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The Chiquito Rebrand: Success or Failure??

Restaurant brand strategist and our Managing Director, Rahul Katrak analyses the Chiqito rebrand and points out some branding take-home points every restaurateur can benefit from.

In 2017,  renowned restaurant chain Chiquito (now a part of The Restaurant Group) announced a radical menu overhaul and brand shift as part of the new plan by chief executive Andy McCue’s to revitalise the business. Prior to 2017, the chain had seen a like-for-like sales decline in and issued three profit warnings since November 2015.

In this article, we briefly examine the details of the rebrand, whether it has worked and what your business can learn from a restaurant branding perspective.

The Chiquito brand’s historic claim to fame has been large sites, that catered well to parties, students and tourists and served up “Tex-Mex” food, rather than authentic Mexican fare.  Their USP was arguably a “feel good” factor that the brand became renowned for. Cheap cocktails, large menus, affordable food that lent itself well to sharing and a festive vibe were the key brand drivers

Since 2015 Mexican food has been riding a popularity wave in the UK.  There has been a surge in the number of “authentic” Mexican restaurants opening their doors and The Guardian newspaper mentions that “in 2016  alone, the number of Mexican restaurants, led by brands such as Wahaca and Barburrito, has risen by 71%. The growth has even outstripped the upmarket burger phenomenon, which has seen newcomers Byron and Five Guys mount a serious challenge to McDonald’s and Burger King.”

So why in the face of this increasing appetite for Mexican food has Chiquito failed to retain market share and grow?

Over the years, market trends created a quantum shift in restaurant brands and Chiquito failed to keep pace and evolve their brand with macro trends. These have included authentic dining experiences, smaller portions, simpler menus, a focused delivery offering, a focus on nutrition, catering to dietary preferences and intolerances, digital transformation and brand advocacy.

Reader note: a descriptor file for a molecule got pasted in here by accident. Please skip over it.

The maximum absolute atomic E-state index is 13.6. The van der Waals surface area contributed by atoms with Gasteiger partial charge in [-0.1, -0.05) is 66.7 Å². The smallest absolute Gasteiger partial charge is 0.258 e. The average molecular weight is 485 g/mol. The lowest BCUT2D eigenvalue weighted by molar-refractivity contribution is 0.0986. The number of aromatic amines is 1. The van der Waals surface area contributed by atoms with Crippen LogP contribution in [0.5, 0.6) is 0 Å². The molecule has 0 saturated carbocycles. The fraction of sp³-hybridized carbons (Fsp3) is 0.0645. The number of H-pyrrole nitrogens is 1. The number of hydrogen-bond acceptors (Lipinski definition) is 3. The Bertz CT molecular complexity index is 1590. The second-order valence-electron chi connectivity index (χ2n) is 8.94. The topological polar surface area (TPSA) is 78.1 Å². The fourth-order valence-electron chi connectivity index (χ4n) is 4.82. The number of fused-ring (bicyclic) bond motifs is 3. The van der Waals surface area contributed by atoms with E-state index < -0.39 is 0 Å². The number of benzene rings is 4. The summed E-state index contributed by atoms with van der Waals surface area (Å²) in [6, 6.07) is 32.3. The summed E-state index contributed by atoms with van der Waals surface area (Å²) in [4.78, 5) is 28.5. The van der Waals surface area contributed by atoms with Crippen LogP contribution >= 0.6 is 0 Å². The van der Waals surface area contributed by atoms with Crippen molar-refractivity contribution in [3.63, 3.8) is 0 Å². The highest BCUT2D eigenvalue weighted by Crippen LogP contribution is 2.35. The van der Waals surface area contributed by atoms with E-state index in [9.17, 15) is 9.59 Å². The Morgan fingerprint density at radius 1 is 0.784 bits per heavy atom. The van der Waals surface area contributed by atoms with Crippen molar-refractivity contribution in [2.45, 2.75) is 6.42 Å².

There has no doubt been a brand response from Chiquito in terms of concept adaptation, menu engineering, focussed on a more authentic offering and smaller plates, as well as street food trucks and openings at airports. Has it worked or did it come too late?

The ultimate measure of a restaurant brand’s success is the end consumer perception and experience.  A study of Chiquito’s reviews would suggest that the brand response has been muddled and customers are struggling to perceive a clear USP.  Many customers bemoan the loss of the previous offering, commenting that “the menu has changed for the worse” and “portions have become smaller”, whilst others are unsure if the offering is authentic or a “Tex Mex” offering.

The response thus far demonstrates that new menus by themselves don’t deliver ROI unless a consistent and cohesive brand experience is being delivered – and this is clearly where the Chiquito brand stills falls short of the mark.

Until there is a distinctive experience that is reflected in every touch point from the menu to the decor of each site, the music, the service style, the presentation of the food and of course the visual branding and marketing, Chiquito’s brand transformation will be incomplete and it will fail to compete with category competitors that deliver a cohesive brand that can capture hearts, minds and of course tastebuds.

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